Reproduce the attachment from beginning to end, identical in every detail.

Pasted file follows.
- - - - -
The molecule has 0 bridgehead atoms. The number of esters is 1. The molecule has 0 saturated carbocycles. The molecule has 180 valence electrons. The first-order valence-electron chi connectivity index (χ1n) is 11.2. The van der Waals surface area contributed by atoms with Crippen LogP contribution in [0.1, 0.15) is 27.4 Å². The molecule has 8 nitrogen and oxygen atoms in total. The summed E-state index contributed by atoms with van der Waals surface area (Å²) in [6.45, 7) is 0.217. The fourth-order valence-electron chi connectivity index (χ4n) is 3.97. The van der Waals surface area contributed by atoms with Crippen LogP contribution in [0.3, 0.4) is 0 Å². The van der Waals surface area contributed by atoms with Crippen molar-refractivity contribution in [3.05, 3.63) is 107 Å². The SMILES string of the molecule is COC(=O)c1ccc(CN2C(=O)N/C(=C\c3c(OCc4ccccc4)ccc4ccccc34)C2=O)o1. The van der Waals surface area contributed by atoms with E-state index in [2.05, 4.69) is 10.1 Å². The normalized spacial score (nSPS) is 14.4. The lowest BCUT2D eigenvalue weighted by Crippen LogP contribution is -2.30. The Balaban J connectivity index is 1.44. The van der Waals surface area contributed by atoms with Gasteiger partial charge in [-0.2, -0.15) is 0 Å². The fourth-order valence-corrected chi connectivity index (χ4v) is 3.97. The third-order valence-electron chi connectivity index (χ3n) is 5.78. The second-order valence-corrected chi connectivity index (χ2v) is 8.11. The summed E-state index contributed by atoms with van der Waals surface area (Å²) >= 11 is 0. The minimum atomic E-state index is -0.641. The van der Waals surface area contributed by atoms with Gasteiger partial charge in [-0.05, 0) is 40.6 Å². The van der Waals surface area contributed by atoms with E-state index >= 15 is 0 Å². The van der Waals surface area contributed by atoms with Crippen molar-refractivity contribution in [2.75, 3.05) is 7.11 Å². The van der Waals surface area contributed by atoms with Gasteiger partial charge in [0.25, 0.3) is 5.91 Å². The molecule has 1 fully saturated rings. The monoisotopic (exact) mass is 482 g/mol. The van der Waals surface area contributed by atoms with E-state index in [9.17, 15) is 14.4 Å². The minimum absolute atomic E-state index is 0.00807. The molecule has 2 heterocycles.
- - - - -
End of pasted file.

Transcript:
The molecule has 0 bridgehead atoms. The number of esters is 1. The molecule has 0 saturated carbocycles. The molecule has 180 valence electrons. The first-order valence-electron chi connectivity index (χ1n) is 11.2. The van der Waals surface area contributed by atoms with Crippen LogP contribution in [0.1, 0.15) is 27.4 Å². The molecule has 8 nitrogen and oxygen atoms in total. The summed E-state index contributed by atoms with van der Waals surface area (Å²) in [6.45, 7) is 0.217. The fourth-order valence-electron chi connectivity index (χ4n) is 3.97. The van der Waals surface area contributed by atoms with Crippen LogP contribution in [0.3, 0.4) is 0 Å². The van der Waals surface area contributed by atoms with Crippen molar-refractivity contribution in [3.05, 3.63) is 107 Å². The SMILES string of the molecule is COC(=O)c1ccc(CN2C(=O)N/C(=C\c3c(OCc4ccccc4)ccc4ccccc34)C2=O)o1. The van der Waals surface area contributed by atoms with E-state index in [2.05, 4.69) is 10.1 Å². The normalized spacial score (nSPS) is 14.4. The lowest BCUT2D eigenvalue weighted by Crippen LogP contribution is -2.30. The Balaban J connectivity index is 1.44. The van der Waals surface area contributed by atoms with Gasteiger partial charge in [-0.2, -0.15) is 0 Å². The fourth-order valence-corrected chi connectivity index (χ4v) is 3.97. The third-order valence-electron chi connectivity index (χ3n) is 5.78. The second-order valence-corrected chi connectivity index (χ2v) is 8.11. The summed E-state index contributed by atoms with van der Waals surface area (Å²) >= 11 is 0. The minimum atomic E-state index is -0.641. The van der Waals surface area contributed by atoms with Gasteiger partial charge in [-0.05, 0) is 40.6 Å². The van der Waals surface area contributed by atoms with E-state index >= 15 is 0 Å². The van der Waals surface area contributed by atoms with Crippen molar-refractivity contribution in [2.75, 3.05) is 7.11 Å². The van der Waals surface area contributed by atoms with Gasteiger partial charge in [0.25, 0.3) is 5.91 Å². The molecule has 1 fully saturated rings. The monoisotopic (exact) mass is 482 g/mol. The van der Waals surface area contributed by atoms with E-state index in [9.17, 15) is 14.4 Å². The minimum absolute atomic E-state index is 0.00807. The molecule has 2 heterocycles.